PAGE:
The 2012 elections are projected to be the most expensive on record. Already in 2008 we saw the first billion-dollar presidential race, with Obama’s campaign spending about $730 million while John McCain spent around $330 million. Together, Obama and Romney have already raised over $300 million and are predicted to surpass the billion-dollar mark by November, probably by a wide margin.
With the 2010 Supreme Court decision in Citizens United v. Federal Election Commission, there will be even more massive cash flows from the general treasuries of corporations spent on ads to advocate the election or defeat of candidates. Already, independent expenditures from outside groups that are not political parties are fast approaching $150 million, more than double the amount in the 2010 election.
In the 2008 election, Barack Obama raised $42.8 million from the finance/insurance/real estate industries, with $16 million of that coming from the securities and investment industry, more commonly called Wall Street (Politifact.com, 5/24/12).
This time around, Obama has already raised about $8.4 million from the finance, insurance, and real estate industries, including about $3 million from securities and investment (Center for Responsive Politics). He has also raised over $2.5 million from the internet and technology sector, with Microsoft, Google, Comcast, and Time Warner being among his top donors. Also among his top contributors are a number of law firms that represent large corporations.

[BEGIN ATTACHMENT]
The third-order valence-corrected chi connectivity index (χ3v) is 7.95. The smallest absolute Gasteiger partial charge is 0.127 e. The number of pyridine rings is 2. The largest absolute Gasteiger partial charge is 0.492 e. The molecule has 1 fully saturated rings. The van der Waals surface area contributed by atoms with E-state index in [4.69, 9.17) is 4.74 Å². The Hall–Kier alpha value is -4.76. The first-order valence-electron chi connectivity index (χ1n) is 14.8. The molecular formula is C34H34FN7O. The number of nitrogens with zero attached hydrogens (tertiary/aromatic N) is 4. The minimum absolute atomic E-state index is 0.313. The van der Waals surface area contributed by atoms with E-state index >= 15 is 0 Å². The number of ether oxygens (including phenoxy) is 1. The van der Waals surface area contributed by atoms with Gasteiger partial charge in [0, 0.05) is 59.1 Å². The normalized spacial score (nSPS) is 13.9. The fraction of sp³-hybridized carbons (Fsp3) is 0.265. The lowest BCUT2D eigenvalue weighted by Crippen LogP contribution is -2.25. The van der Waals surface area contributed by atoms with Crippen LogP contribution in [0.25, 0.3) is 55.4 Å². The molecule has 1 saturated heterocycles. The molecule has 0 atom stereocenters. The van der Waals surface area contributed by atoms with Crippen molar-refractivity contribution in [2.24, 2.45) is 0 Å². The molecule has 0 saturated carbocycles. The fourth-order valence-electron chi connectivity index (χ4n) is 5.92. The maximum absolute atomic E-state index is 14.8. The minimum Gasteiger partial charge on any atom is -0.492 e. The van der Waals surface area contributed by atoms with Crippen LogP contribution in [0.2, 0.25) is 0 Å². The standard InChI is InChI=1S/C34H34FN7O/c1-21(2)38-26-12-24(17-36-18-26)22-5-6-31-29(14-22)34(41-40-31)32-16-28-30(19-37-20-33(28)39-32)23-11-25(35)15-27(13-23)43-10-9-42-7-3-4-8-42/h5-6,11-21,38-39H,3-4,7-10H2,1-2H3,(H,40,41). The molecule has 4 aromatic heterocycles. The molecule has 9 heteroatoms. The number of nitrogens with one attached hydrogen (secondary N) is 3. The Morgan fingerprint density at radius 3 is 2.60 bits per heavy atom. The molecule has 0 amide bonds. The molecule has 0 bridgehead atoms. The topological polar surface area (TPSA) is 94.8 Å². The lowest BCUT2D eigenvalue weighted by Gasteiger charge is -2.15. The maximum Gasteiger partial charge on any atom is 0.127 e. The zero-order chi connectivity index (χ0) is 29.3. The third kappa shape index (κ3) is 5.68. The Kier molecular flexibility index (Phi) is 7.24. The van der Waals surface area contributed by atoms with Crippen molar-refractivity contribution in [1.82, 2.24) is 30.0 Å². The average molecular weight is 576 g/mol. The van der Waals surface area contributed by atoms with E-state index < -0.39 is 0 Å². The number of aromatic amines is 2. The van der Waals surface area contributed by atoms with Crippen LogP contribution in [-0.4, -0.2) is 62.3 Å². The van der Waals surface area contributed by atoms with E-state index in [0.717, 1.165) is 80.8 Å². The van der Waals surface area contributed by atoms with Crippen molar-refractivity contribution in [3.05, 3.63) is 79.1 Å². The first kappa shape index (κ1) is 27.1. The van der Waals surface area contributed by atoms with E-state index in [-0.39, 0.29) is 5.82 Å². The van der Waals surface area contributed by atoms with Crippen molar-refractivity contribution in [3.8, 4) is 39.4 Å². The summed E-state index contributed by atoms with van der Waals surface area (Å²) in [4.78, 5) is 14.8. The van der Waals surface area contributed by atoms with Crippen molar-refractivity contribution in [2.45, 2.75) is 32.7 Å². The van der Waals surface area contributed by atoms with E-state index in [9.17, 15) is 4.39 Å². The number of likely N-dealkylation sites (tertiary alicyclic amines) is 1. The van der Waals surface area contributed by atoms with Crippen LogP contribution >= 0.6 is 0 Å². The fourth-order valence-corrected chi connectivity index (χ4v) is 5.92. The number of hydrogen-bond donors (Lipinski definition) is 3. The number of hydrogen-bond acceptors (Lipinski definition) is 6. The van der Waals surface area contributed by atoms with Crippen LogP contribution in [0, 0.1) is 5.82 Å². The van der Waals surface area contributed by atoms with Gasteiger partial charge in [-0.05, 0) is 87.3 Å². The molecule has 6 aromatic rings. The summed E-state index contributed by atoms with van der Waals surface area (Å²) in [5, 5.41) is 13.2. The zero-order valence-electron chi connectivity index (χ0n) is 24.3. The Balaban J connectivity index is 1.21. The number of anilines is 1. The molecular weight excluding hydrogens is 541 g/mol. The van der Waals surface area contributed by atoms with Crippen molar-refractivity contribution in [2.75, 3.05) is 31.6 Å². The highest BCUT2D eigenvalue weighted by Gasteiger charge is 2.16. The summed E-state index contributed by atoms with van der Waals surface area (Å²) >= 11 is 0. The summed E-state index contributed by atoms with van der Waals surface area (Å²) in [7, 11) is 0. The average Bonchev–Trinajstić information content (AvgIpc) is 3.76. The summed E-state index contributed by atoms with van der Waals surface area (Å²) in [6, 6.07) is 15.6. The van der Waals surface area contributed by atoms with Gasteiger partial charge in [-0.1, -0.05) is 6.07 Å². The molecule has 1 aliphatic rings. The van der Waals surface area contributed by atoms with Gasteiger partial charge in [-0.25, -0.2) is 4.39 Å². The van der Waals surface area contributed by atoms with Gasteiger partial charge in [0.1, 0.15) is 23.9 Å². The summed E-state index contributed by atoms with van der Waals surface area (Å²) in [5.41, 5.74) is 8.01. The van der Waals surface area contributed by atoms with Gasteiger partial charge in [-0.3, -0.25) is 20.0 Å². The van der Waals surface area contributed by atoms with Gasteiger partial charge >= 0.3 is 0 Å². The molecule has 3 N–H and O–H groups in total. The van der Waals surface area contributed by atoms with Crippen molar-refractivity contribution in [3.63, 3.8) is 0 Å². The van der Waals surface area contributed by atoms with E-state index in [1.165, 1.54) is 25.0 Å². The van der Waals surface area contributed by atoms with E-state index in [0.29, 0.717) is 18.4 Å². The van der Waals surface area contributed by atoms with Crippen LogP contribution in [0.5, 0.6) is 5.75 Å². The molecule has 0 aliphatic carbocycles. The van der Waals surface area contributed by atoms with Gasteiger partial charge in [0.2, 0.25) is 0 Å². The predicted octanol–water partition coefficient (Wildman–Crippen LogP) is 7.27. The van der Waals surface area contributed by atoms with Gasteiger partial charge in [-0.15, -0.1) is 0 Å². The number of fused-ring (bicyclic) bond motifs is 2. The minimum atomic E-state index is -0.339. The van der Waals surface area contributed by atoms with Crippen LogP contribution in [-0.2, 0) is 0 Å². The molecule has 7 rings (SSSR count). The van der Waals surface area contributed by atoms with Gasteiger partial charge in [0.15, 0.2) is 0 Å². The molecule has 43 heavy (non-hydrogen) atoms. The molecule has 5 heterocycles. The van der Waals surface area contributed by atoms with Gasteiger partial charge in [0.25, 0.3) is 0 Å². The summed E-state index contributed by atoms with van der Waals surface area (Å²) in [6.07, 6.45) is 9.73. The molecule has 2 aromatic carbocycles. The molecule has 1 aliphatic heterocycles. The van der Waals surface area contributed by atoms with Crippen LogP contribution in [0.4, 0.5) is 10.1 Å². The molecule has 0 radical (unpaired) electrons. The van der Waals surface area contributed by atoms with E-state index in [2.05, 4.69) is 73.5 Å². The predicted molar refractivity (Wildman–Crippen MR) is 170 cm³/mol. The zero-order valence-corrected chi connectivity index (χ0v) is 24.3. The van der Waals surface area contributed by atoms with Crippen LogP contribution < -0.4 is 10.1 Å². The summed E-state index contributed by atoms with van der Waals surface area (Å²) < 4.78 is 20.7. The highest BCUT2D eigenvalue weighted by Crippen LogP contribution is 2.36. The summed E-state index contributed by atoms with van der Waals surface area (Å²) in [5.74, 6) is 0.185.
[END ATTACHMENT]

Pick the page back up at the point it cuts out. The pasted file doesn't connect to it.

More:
No doubt these campaign contributions and independent expenditures will be rewarded if Obama maintains his presidency. For decades now, we have seen massive influxes of corporate cash flooding our elections. Candidates are up for sale, with the highest bidders buying them off and delivering them to the White House and Congress. It is becoming increasingly obvious that democracy under capitalism is only democracy for the privileged elite and is not run in the interests of working people and the oppressed.
Barack Obama and the Democrats successfully used the 2008 election to cast themselves as the candidate and party for working people. The experience of the Democrats in power, however, has once again torn away the veil to reveal their corporate character: from the massive, no-strings-attached bailout of the big banks during his first months as president to his embrace of massive budget cuts to vital social programs last year, Obama has made it clear that he and his party are not on the side of working people.
Both parties are parties of and for corporate America. The ruling class treats the elections like they treat other investments: capitalists analyze both the Republican and Democratic candidates and see which one is most likely to win. They then hedge their bets, oftentimes throwing campaign contributions at both candidates in order to ensure their profits are protected regardless of which candidate emerges victorious.
This further underscores the need to break with the two-party system and form an independent workers’ party that owes nothing to Wall Street or big corporations and can fight unequivocally to better the lives of working people.